Wednesday, 4 April 2012

Is teaching history "unnatural"?

This past week I finished Sam Wineburg's Historical Thinking and Other Unnatural Acts which looks at how history is taught as well as the preconceptions that students and teachers bring to the classroom.

I appreciated the discussion on the different frameworks each teachers bring to the classroom. The assumptions we make about what history is and how to teach it. How some teachers might make it all about the facts and others think that facts (knowing exact dates, for example) aren't important. How we sometimes underestimate what students can handle and assume that we have to purposely keep the complexity out of it so we won't confuse students. But when we simplify history too much we do so at the risk of making history seem like one fixed narrative and don't show students that history is more complicated than this. We don't always let students work as historians -- reading and working with primary sources. I think as teachers it is always important to think about what assumptions we are making both with regards to the ability and background of students but also to what is important to teach.

As interesting as that chapter was, I had more fun with the discussion on how students see history -- the preconceptions that they bring with them from past classes, from television and movies, from how they have created the narrative in their head (what they heard as opposed to what they were taught). According to Wineburg, the wrong answers that students give provides us with as much information about how they think about history as the correct answers.

So that got me thinking about the wrong answers that are regularly given. I've been thinking quite abit about them lately because I'm hoping that understanding how students have come to believe in these answers will show me what they're thinking.

Many students believe that the 1st coal miner was William Lethbridge. I think this is simply that they know coal was important in Lethbridge and that William Lethbridge was important and make the assumption that the two go together. The job of an investor and president of a company are not something they understand but coal mining is concrete.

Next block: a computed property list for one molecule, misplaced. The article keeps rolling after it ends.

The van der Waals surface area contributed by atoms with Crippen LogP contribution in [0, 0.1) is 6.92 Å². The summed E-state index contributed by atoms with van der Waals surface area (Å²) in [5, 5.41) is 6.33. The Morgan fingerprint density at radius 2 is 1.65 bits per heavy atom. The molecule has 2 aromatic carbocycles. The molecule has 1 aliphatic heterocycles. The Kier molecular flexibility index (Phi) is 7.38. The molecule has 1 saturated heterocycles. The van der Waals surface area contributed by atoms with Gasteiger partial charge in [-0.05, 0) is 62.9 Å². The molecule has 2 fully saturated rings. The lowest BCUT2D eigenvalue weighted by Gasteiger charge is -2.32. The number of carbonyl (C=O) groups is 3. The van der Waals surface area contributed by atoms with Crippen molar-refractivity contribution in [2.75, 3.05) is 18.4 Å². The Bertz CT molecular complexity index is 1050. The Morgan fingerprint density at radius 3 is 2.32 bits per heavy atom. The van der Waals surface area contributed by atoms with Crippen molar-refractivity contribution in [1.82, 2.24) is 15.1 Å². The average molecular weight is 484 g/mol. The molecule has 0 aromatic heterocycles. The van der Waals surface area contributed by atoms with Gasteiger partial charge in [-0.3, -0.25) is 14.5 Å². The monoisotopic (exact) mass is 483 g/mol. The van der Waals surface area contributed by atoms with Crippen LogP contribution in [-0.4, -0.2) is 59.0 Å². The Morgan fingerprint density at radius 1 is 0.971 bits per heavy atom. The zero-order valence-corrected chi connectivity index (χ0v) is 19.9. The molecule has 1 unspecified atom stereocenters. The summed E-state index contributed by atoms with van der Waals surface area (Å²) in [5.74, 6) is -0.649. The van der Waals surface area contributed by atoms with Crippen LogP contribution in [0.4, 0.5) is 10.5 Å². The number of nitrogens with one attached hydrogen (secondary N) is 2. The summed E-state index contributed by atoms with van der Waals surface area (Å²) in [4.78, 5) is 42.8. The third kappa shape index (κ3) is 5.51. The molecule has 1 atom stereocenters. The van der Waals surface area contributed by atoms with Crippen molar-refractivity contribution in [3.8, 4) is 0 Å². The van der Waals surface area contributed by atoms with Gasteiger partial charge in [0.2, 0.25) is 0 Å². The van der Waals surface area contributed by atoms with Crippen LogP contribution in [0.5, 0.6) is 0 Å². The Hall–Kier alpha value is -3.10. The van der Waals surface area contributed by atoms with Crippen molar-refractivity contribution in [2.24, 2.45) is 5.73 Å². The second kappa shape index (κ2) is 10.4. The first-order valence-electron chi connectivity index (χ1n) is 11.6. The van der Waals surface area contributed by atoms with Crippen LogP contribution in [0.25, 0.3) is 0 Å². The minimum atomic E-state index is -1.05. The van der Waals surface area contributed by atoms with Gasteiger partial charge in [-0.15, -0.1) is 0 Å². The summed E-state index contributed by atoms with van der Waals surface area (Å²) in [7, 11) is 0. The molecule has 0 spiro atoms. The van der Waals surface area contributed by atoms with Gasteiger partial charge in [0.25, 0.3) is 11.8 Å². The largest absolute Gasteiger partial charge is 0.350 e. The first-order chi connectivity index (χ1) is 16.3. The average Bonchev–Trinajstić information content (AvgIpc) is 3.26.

In grade 3 we have a class on bridges where we study the history and science of the high level bridge and then work to construct bridges. When I ask students if the high level bridge was built for trains 100+ years ago OR was built as some other type of bridge and then changed into a train bridge, many students think it was some other type of bridge and then changed into a train bridge. This seems to be partly because at their age they think the bridge is older than trains AND because as some students told me it was probably used for coal cars back then. They have a sense that the bridge had something to do with coal and make this logical jump.

We have several photographs of Lethbridge in the 1880s that show the settlement developing on the prairies. Many students over the years have been worried that because there are no trees the people could not survive. To them, only trees give oxygen and without trees, it would have been difficult to breathe. I think this may come partly from commercials that promote planting trees to give the world more oxygen. Many students come to understand that as trees are the ONLY thing that provide oxygen.

And, not surprisingly, I get lots of questions about the various presidents of Canada. Sigh!

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